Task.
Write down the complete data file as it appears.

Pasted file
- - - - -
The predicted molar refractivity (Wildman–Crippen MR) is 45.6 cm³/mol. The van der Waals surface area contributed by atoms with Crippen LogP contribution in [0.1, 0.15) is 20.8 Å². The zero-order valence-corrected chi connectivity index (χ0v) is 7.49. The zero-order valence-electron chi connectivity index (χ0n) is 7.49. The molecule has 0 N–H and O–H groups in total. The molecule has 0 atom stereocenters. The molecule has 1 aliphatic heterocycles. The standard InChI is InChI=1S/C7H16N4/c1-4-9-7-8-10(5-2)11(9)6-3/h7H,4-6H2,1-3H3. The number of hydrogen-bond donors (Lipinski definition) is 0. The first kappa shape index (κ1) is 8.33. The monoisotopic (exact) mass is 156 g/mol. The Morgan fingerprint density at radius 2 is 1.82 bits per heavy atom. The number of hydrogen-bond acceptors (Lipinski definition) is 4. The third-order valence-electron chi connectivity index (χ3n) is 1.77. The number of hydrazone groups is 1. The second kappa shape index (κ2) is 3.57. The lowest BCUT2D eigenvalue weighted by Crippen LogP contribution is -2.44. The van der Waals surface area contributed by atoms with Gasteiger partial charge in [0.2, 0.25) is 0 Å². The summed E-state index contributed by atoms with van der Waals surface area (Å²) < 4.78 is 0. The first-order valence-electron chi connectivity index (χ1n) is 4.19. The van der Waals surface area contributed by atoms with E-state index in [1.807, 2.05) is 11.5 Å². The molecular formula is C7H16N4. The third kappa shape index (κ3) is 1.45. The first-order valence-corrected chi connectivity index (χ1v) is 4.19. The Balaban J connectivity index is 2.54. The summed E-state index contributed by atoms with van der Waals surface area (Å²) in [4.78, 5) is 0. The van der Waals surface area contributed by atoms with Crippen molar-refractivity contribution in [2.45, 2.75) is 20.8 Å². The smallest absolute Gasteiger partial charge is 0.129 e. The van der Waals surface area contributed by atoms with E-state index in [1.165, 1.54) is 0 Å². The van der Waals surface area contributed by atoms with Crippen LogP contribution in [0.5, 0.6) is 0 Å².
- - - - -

The predicted molar refractivity (Wildman–Crippen MR) is 45.6 cm³/mol. The van der Waals surface area contributed by atoms with Crippen LogP contribution in [0.1, 0.15) is 20.8 Å². The zero-order valence-corrected chi connectivity index (χ0v) is 7.49. The zero-order valence-electron chi connectivity index (χ0n) is 7.49. The molecule has 0 N–H and O–H groups in total. The molecule has 0 atom stereocenters. The molecule has 1 aliphatic heterocycles. The standard InChI is InChI=1S/C7H16N4/c1-4-9-7-8-10(5-2)11(9)6-3/h7H,4-6H2,1-3H3. The number of hydrogen-bond donors (Lipinski definition) is 0. The first kappa shape index (κ1) is 8.33. The monoisotopic (exact) mass is 156 g/mol. The Morgan fingerprint density at radius 2 is 1.82 bits per heavy atom. The number of hydrogen-bond acceptors (Lipinski definition) is 4. The third-order valence-electron chi connectivity index (χ3n) is 1.77. The number of hydrazone groups is 1. The second kappa shape index (κ2) is 3.57. The lowest BCUT2D eigenvalue weighted by Crippen LogP contribution is -2.44. The van der Waals surface area contributed by atoms with Gasteiger partial charge in [0.2, 0.25) is 0 Å². The summed E-state index contributed by atoms with van der Waals surface area (Å²) < 4.78 is 0. The first-order valence-electron chi connectivity index (χ1n) is 4.19. The van der Waals surface area contributed by atoms with E-state index in [1.807, 2.05) is 11.5 Å². The molecular formula is C7H16N4. The third kappa shape index (κ3) is 1.45. The first-order valence-corrected chi connectivity index (χ1v) is 4.19. The Balaban J connectivity index is 2.54. The summed E-state index contributed by atoms with van der Waals surface area (Å²) in [4.78, 5) is 0. The van der Waals surface area contributed by atoms with Crippen molar-refractivity contribution in [2.45, 2.75) is 20.8 Å². The smallest absolute Gasteiger partial charge is 0.129 e. The van der Waals surface area contributed by atoms with E-state index in [1.165, 1.54) is 0 Å². The van der Waals surface area contributed by atoms with Crippen LogP contribution in [0.5, 0.6) is 0 Å².